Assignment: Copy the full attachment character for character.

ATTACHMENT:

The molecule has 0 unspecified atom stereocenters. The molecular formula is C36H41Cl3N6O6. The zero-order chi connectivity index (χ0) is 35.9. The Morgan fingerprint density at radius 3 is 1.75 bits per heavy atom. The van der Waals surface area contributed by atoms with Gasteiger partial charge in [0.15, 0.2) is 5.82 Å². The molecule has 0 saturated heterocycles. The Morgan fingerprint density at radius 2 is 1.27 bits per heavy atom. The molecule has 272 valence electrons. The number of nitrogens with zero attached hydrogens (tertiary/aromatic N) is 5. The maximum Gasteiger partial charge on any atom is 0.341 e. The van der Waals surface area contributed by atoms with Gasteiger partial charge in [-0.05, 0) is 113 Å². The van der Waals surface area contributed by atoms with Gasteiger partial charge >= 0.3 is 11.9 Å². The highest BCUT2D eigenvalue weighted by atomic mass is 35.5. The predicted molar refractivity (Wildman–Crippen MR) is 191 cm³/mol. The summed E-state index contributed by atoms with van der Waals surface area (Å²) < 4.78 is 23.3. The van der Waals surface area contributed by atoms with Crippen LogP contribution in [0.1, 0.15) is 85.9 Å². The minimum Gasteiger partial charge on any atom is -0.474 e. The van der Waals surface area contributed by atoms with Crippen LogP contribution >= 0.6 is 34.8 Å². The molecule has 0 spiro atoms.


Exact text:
The molecule has 0 unspecified atom stereocenters. The molecular formula is C36H41Cl3N6O6. The zero-order chi connectivity index (χ0) is 35.9. The Morgan fingerprint density at radius 3 is 1.75 bits per heavy atom. The van der Waals surface area contributed by atoms with Gasteiger partial charge in [0.15, 0.2) is 5.82 Å². The molecule has 0 saturated heterocycles. The Morgan fingerprint density at radius 2 is 1.27 bits per heavy atom. The molecule has 272 valence electrons. The number of nitrogens with zero attached hydrogens (tertiary/aromatic N) is 5. The maximum Gasteiger partial charge on any atom is 0.341 e. The van der Waals surface area contributed by atoms with Gasteiger partial charge in [-0.05, 0) is 113 Å². The van der Waals surface area contributed by atoms with Gasteiger partial charge >= 0.3 is 11.9 Å². The highest BCUT2D eigenvalue weighted by atomic mass is 35.5. The predicted molar refractivity (Wildman–Crippen MR) is 191 cm³/mol. The summed E-state index contributed by atoms with van der Waals surface area (Å²) < 4.78 is 23.3. The van der Waals surface area contributed by atoms with Crippen LogP contribution in [0.1, 0.15) is 85.9 Å². The minimum Gasteiger partial charge on any atom is -0.474 e. The van der Waals surface area contributed by atoms with Crippen LogP contribution >= 0.6 is 34.8 Å². The molecule has 0 spiro atoms.